You know those albums that sound just like their cover art? This is one of those. If you’re at all familiar with LLNN, one of the most crushingly oppressive voices in post-metal/post-hardcore today, that probably won’t surprise you. LLNN’s career has been highlighting by such releases as their collaboration with Wovoka or their own Loss, two bleak releases that seemed to drew from a wretched core of dejection, despair and loneliness. That latter is especially important; Marks / Traces, the aforementioned split, had a distinct sci-fi theme to it (specifically, Alien) and we’ve already discussed in the past how that genre, metal and the themes of loneliness work together.
Enter Deads, their 2018 release, and a further step forward/downwards into their own unique sound. Deads is unique for its ability to paint a picture not only with noise but with silence, with the spaces between notes. Take the second track from it, “Parallels”. After the opening track ushered in the album with a distinctly The Ocean influenced riff (specifically, Aeolian), “Parallels” is something different entirely. What if crushing post-metal was staccato, a style usually resolved for progressive metal? This is the result; crushing chords crash and then stop, leaving you lurching forward in the absence of their momentum.
One minute they’re there, engrossing you in their aggression, and the other instance you’re left alone, contemplating silence before sound erupts again. This creates the sensation of emptiness, of an oppressive void. This feeling is then built upon with the next track, “Armada”. The synths which open hark back to the sci-fi influences that have always made LLNN tick; they wouldn’t be out of place in the theme of some lunatic space villain. The heavier groove from the first track returns, transforming the album’s energy back to necessity and forward motion. But the heaviness remains, prompt by the tones of the guitar and the ponder-some nature of the riffs but also by the ever-returning, oppressive nature of the synths.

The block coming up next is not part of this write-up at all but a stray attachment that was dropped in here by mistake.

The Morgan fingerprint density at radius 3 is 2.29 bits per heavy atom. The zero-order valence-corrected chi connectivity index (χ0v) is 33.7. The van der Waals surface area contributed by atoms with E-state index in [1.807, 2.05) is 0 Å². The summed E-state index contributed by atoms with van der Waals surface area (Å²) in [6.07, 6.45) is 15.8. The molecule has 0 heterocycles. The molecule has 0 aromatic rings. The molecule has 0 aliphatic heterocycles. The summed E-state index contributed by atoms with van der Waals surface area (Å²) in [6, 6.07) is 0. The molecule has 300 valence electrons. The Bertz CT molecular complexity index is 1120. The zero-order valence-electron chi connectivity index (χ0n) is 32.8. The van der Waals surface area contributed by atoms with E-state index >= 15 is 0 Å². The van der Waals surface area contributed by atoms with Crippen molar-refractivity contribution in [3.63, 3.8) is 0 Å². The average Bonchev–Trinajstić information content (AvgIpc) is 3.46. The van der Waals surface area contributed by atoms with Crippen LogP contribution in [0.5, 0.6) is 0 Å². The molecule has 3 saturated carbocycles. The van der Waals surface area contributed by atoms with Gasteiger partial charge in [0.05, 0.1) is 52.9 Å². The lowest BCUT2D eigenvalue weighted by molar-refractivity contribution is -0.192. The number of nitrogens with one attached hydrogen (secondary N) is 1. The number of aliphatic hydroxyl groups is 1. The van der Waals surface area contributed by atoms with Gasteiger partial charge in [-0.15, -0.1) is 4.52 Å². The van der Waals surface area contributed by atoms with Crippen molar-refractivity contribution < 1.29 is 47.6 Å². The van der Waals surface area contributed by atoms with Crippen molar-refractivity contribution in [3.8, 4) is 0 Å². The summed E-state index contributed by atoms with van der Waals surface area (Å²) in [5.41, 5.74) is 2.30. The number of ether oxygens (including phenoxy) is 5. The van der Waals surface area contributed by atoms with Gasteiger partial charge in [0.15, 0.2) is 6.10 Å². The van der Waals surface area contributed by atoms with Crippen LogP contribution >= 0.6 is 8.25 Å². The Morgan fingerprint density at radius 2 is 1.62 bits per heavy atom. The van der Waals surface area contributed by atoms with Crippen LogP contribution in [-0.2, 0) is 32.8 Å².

These finally break into a brooding segment that reminds us of Callisto‘s earlier works, post-metal which blends both introspection and crushing forbearance. The guitar part during this segment and, indeed, in other places on the album, is expertly executed, lending just the right atmosphere to this fake lull before a very real storm. This means that when the heavy riff finally does return, it is put in context, framed by the guitar parts which led to it. This makes the crescendo all the more pleasing and an outstandingly crushing outro, all groove, ominous synth booms and dirty bass.
We’d be remiss if we didn’t mention the vocals when discussing the mix that turns out to be LLNN, on this album and elsewhere. They are immediately recognizable as belonging to the hardcore style of vocals but are rawer and more hurt than in other places in the genre. They’re both fed by and feed the aggression of the other instruments, working beautifully with the rest of the band to put an emotional icing on the cake. Put all of these elements and you get Deads, another fantastic album by one of the best post-metal bands in operation today. If you’re still not convinced, let me offer you one last analogy: it’s like the Inception sound design fed through a rusty meat grinder. In space.
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